Additionally, the department has been active in research for the U.S. Department of Transportation (on a national study of bus systems), the Massachusetts Department of Education (on statewide curriculum reform), watershed studies in cooperation with Department of Biological Sciences faculty at the Raytheon Watershed Access Laboratory, local facilities siting for the Old Colony YMCA, the Plymouth-Carver Aquifer region’s water conservation study, the role of information technology and green energy initiatives in developing countries, the Natural Resources Conservation Service National Cooperative Soil Survey, climate change in the Southeastern Massachusetts region, and educational initiatives in Cape Verde. The department has offered a series of “the geography of coffee” courses, seminars and study tours that include in-depth work in the growing and marketing of coffee and looks at fair trade and social justice issues. The department is also a key member of a four-school consortium (Bridgewater State University, Central Connecticut State University, the State University of Santa Caterina, and the Federal University of Porto Elegre) working on comparative urban studies in the U.S. and Brazil. This program includes an ongoing student exchange program that brings students from Brazil to the U.S., and sends BSU students to Brazilian universities in alternate semesters.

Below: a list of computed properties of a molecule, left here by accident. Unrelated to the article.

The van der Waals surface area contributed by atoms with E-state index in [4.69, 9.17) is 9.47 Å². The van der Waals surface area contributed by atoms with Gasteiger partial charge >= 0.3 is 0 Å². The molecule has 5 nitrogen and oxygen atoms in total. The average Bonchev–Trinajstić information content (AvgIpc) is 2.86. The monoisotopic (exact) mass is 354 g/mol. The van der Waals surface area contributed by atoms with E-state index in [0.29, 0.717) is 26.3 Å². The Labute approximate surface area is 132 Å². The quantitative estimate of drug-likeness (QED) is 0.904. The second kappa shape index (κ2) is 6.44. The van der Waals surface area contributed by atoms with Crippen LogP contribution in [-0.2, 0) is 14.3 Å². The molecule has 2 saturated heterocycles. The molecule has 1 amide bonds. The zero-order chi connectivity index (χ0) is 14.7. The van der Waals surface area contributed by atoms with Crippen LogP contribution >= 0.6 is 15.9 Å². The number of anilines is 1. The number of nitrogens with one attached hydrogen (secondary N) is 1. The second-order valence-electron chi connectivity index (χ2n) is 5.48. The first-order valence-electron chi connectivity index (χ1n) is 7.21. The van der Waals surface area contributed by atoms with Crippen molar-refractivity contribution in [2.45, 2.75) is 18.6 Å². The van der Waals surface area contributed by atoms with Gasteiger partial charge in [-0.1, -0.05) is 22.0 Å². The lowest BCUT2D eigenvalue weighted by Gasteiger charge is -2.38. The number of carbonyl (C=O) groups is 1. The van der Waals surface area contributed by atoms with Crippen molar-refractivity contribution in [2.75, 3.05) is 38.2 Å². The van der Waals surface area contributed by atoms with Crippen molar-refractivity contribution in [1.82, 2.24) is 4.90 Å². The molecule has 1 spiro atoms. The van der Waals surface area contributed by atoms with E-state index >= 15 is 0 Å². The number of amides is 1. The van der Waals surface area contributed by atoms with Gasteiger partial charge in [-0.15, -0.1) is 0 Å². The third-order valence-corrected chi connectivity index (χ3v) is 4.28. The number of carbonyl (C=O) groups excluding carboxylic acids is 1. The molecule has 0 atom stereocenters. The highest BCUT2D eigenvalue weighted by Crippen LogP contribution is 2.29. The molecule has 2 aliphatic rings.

The geography faculty maintains the Southeastern Massachusetts Global Education Center’s Resource Center, a major source of teacher education assistance in Southeastern Massachusetts and beyond, and a significant player in leading efforts to bring geography back into the primary and secondary school curricula. The Global Education Center is also taking geography to the schools through its EarthView educational outreach program. EarthView is a 20-foot inflatable globe that is used to expand geographic knowledge “from the inside” at schools throughout the region for budding geographers - both students and teachers.
The department maintains two advanced geoanalysis labs, a large PC-based Geographic Information Systems (GIS) lab with a variety of up-to-date software applications for land use analysis, study of remote sensing data and analysis of digital imagery, and a smaller GIS lab for specialized projects. Other equipment includes a large format scanner and plotter, GPS surveying equipment, a portable visible-near infrared spectroradiometer and groundwater sampling equipment. These enable the department to encourage undergraduate students to be engaged in research opportunities and become well versed in the field’s technology.